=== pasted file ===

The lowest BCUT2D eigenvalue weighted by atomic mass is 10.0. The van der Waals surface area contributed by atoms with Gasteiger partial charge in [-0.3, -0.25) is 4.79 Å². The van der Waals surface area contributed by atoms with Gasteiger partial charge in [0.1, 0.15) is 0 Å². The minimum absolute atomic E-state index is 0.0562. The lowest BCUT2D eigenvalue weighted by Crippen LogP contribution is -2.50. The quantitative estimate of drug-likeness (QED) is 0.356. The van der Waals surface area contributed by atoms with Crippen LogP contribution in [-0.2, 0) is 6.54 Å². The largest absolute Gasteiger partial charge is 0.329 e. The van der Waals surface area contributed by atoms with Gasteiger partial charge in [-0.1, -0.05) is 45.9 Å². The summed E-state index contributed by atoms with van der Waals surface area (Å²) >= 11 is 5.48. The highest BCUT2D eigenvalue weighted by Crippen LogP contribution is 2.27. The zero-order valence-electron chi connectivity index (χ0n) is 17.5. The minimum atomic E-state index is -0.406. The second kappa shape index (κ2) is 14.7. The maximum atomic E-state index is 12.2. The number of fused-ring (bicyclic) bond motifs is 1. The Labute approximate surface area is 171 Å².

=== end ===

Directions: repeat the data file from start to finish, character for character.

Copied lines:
The lowest BCUT2D eigenvalue weighted by atomic mass is 10.0. The van der Waals surface area contributed by atoms with Gasteiger partial charge in [-0.3, -0.25) is 4.79 Å². The van der Waals surface area contributed by atoms with Gasteiger partial charge in [0.1, 0.15) is 0 Å². The minimum absolute atomic E-state index is 0.0562. The lowest BCUT2D eigenvalue weighted by Crippen LogP contribution is -2.50. The quantitative estimate of drug-likeness (QED) is 0.356. The van der Waals surface area contributed by atoms with Crippen LogP contribution in [-0.2, 0) is 6.54 Å². The largest absolute Gasteiger partial charge is 0.329 e. The van der Waals surface area contributed by atoms with Gasteiger partial charge in [-0.1, -0.05) is 45.9 Å². The summed E-state index contributed by atoms with van der Waals surface area (Å²) >= 11 is 5.48. The highest BCUT2D eigenvalue weighted by Crippen LogP contribution is 2.27. The zero-order valence-electron chi connectivity index (χ0n) is 17.5. The minimum atomic E-state index is -0.406. The second kappa shape index (κ2) is 14.7. The maximum atomic E-state index is 12.2. The number of fused-ring (bicyclic) bond motifs is 1. The Labute approximate surface area is 171 Å².